Sessions typically are short, and TENS can be applied as often as needed depending on how bad the pain is and recommendations from your medical provider. TENS is non-invasive, meaning, it doesn’t go into your body. The TENS unit can be operated by the patient, and is easy to use once you’re trained.
TENS is a general treatment for some kinds of pain such as neuropathic/phantom, chronic, post-surgery, and arthritis pain. While offering very little long-term benefit, it does provide short-term relief.
- A few TENS sessions per day might be helpful for neuropathic pain and stump/phantom pain.
- It also can improve the effects of pain-reduction medications, allowing some people to take less medication.
- TENS also might be helpful for post-surgery pain, even decreasing the need for pain medication.
- Although TENS can provide short-term relief for chronic pain and arthritis pain, some studies find that its effectiveness is mixed.
- Other research suggests that TENS might not be a helpful treatment for low back pain.
- A special form of TENS treatment, electroacupuncture, is discussed in HPRC’s article on acupuncture. Electroacupuncture cannot be self-administered and must be performed by a professional acupuncturist.
According to the American Cancer Society, TENS is generally safe. Although TENS units are available “over the counter,” always ask your healthcare provider before buying and using one. Once you get a TENS unit, consult a physical therapist, healthcare provider, or other professional to learn how to use it and where to place the electrodes. Although TENS units are relatively safe, the electrodes can cause irritation or small burns if the power is too high or if you have sensitive skin.
- Avoid placing TENS electrodes on certain parts of your body, such as near the eyes, on the front of the neck, on open wounds or infections, near tumors, on a pregnant belly, or on the genitals.
- TENS isn’t advised for those with pacemakers, implantable cardiac defibrillators, or other implanted devices.
- Those with epilepsy or undiagnosed pain also might want to avoid using TENS.
“Cupping” received more attention when Olympic athletes used the practice to relieve pain and improve performance. However, there’s not enough evidence that cupping is a good option for pain management. Cupping therapy is a traditional Chinese medical practice that is popular in Asia, the Middle East, and in some parts of Europe. During treatment, a cup is placed on the skin over muscles and a vacuum is created to remove the air inside the cup. The vacuum against the skin is thought to increase blood flow to the tissue underneath the cup, which might relieve pain and tension. Cupping typically leaves reddish to purple circles on the body where the cups were placed, and the bruises can take several days to weeks to fade.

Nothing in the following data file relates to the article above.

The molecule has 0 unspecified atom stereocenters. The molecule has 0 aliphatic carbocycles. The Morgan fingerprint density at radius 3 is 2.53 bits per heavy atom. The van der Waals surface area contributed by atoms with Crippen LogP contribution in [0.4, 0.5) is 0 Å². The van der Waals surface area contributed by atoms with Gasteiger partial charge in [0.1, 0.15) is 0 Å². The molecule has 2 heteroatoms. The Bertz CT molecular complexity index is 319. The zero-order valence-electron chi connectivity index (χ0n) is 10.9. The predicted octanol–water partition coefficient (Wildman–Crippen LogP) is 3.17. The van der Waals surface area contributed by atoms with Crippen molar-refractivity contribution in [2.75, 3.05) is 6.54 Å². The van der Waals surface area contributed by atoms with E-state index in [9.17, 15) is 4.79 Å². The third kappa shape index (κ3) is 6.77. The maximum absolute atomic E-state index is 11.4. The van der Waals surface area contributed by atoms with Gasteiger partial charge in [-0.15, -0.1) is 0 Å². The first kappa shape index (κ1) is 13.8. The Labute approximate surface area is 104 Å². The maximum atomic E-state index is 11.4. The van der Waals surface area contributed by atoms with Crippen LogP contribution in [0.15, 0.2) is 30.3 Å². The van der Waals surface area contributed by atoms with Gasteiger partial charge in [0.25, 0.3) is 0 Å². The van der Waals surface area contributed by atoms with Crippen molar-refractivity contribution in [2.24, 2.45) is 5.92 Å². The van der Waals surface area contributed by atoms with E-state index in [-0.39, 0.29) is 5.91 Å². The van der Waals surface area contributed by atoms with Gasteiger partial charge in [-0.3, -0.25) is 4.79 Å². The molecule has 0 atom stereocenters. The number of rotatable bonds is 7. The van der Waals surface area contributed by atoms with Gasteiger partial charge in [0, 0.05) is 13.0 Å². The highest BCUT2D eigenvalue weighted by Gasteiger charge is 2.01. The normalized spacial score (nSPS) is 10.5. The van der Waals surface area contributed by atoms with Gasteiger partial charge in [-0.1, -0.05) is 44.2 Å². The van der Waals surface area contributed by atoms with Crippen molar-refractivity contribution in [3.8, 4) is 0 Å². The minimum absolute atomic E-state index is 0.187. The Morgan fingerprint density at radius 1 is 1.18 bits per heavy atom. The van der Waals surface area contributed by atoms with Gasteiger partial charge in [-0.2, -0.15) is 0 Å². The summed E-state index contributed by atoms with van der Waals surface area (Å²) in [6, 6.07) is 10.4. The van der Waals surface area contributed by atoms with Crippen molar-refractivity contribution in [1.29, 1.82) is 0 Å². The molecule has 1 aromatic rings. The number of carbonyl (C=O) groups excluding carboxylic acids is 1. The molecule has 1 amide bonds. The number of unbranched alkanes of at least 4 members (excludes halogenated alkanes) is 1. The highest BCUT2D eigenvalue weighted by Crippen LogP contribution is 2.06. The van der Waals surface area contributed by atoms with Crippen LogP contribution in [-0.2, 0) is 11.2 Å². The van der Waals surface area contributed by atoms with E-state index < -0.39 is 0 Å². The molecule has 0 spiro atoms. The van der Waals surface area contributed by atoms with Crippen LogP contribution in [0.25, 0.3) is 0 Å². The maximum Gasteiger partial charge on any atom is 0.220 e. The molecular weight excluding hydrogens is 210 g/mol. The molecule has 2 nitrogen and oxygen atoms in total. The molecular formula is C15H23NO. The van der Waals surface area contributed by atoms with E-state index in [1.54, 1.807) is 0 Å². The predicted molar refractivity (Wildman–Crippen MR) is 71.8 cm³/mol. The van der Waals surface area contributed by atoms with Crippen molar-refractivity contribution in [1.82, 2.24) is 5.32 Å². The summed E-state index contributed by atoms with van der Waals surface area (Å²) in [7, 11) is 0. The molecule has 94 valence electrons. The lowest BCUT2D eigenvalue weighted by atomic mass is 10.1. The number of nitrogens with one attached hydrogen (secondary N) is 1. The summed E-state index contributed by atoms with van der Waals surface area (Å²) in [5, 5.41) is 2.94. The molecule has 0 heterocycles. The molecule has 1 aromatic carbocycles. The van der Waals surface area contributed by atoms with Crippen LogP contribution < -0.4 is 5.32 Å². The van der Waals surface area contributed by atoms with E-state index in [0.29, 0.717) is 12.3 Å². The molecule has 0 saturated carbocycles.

Cupping is generally considered safe but should always be performed by a qualified professional. One obvious side effect is bruising. Patients also report feeling warmer during the treatment and sometimes sweat more. Cupping isn’t recommended if you are pregnant or menstruating, or if you have metastatic cancer or bone fracture. It also shouldn’t be applied to injured skin. There’s an increased risk of complications when treatment sessions last more than 20 minutes, and some patients have been burned during cupping therapy.
The jury’s still out on whether cupping is effective because there haven’t been enough studies comparing it to other pain-management options. So it’s crucial to talk with your doctor or healthcare provider before adding cupping to your pain-management plan.
Trigger Point Injections
Trigger points, commonly called “muscle knots,” are tight spots in your muscles. Not everyone with trigger points experiences pain, but some people have painful trigger points. Often times, you can treat trigger points on your own. At-home treatments include massage, using your hand or a massage ball, and foam-rollng exercises.
But what if your painful trigger points don’t go away? You might need further attention from a healthcare professional, which could include trigger point injections directly into the affected muscle. Trigger point injections (TPIs) are when a fluid or medication is injected directly into the trigger point. This injection can reduce pain or discomfort caused by irritated and stiff muscle fiber. TPI needles (or what’s in them) helps to reduce muscle inflammation so that the muscle fiber relaxes and lengthens, which causes the trigger point to get smaller or go away. TPIs apply a small amount of pressure to the irritated muscle fibers. They can contain fluids such as sterile water, an anesthetic, lidocaine mixed with a steroid, or botulinum toxin (such as BOTOX®). TPIs relieve some types of musculoskeletal pain, as well as chronic headache and migraines associated with trigger points. The effectiveness of TPIs for other types of pain (including other types of headaches/migraines) is still unclear, although some diagnosed with neck and shoulder pain, sciatica pain, or myofascial (connective tissue) pain benefit from TPIs.